Rooms: Doubles from $539 (£412), B&B

For all-inclusive indulgence: Sea Breeze Beach House (££)

The Bajan owners and cheerful staff at this four-star, all-inclusive beach resort in Christ Church clearly want their guests to have a good time: think bubbling hot tubs, a rum shop, two beaches, three pools, four restaurants and sparkling wine at sunset. While the three-acre site has a disjointed feel, with 122 rooms spread across three buildings, these now include 44 Luxury Collection suites unveiled in May 2018 that fill a six-storey block with terrific views. If you like your resort busy and sociable with plenty of treats, look no further. 

Rooms: Doubles from $761 (£581), all-inclusive

For country house comforts: Sweetfield Manor (££)

Not fussed about staying by the beach? This elegant 1900s mansion rests on a rise overlooking Bridgetown, with three acres of gardens, a jungle-wrapped pool and some 30 peacocks. Now converted into a high-end boutique hotel, Sweetfield Manor has 10 rooms — some are in the main building with antiques and four-poster beds, while others are in an adjacent building.

Rooms: Doubles from $266 (£203), B&B

For a family affair: Coconut Court Beach Hotel (£)

The south coast of Barbados may be heavily developed, but one of its main joys is its crop of independently-owned resorts. Coconut Court Beach Hotel is a fine example, run by the Blades family for over 40 years. Set beside Hastings Beach, it has 112 sea view rooms, each with a balcony and mini-kitchen. Avoid the dated Standard rooms in favour of the refurbished Superiors.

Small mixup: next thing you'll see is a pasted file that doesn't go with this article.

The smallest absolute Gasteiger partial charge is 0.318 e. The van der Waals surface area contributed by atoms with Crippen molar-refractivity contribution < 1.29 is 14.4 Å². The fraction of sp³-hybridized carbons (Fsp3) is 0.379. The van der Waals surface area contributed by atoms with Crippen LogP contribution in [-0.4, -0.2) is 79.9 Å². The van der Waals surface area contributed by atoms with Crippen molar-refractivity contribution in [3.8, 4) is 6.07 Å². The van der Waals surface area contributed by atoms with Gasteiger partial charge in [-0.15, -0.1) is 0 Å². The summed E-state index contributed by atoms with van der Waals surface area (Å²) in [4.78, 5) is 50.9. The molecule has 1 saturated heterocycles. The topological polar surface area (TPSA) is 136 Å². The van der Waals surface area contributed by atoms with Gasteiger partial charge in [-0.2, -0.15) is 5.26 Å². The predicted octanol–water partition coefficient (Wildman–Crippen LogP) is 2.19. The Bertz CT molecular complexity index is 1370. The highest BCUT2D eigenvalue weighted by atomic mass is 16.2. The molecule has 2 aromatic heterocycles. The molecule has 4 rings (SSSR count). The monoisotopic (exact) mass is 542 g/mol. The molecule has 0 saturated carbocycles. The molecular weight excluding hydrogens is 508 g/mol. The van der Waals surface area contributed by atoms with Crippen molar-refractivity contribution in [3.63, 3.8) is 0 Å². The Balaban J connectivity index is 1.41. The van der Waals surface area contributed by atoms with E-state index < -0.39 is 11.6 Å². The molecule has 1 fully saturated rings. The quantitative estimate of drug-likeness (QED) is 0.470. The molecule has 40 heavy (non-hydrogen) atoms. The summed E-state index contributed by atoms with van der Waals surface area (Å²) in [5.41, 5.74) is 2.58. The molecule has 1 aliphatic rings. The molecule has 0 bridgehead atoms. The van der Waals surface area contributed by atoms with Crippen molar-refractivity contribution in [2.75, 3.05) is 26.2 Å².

Rooms: Doubles from $186 (£142), room only

For seafood & surf: Ecolifestyle & Lodge (£)

In February last year, this white wooden guesthouse on a hillside overlooking Tent Bay was taken over by a couple from New York who are slowly transforming it into an eco-sensitive east coast getaway. They’ve started with the tiny Eco Restaurant, which now serves a meat-free menu. Nearly all the 10 rooms have a king-size bed and kitchenette.

Rooms: Doubles from $142 (£108), room only

For a gourmet getatway: Little Good Harbour (£££)

Tucked away in the far north west of the island at Shermans, this well-established family-run resort offers the best of both worlds for food lovers. Cooks will appreciate the full kitchen facilities in its 20 plushly-furnished cottages and suites, which have up to three bedrooms, and you can pick up freshly caught fish in nearby Six Men’s Bay. The hotel, which welcomes families, also has an acclaimed waterfront restaurant, Fish Pot, set in a former 17th-century fort. The menu includes curries, fresh fish and interesting salads. There are two pools and a small spa, and the abiding mood is civilised and tranquil. 

Rooms: Doubles from $325 (£248), room only

For a chic bolthole: Gibbs Glade Cottage & Garden Studios

Just across the road from the golden sands of Mullins Beach, this ensemble of one cottage and three studios suits independent-minded travellers who prefer to steer clear of the big resorts. Assiduously maintained by its helpful British owners, the compact site includes a 35ft pool, and a barbecue. There’s not much privacy, but the friendly welcome, decent wi-fi, air conditioning and proximity to Holetown and Speightstown make this an appealing stop. Rates include daily cleaning and a complimentary welcome kit with fresh milk, coffee, beer and rum.

Rooms: Doubles from $77 (£59), room only

Published in the May 2019 issue of National Geographic Traveller (UK)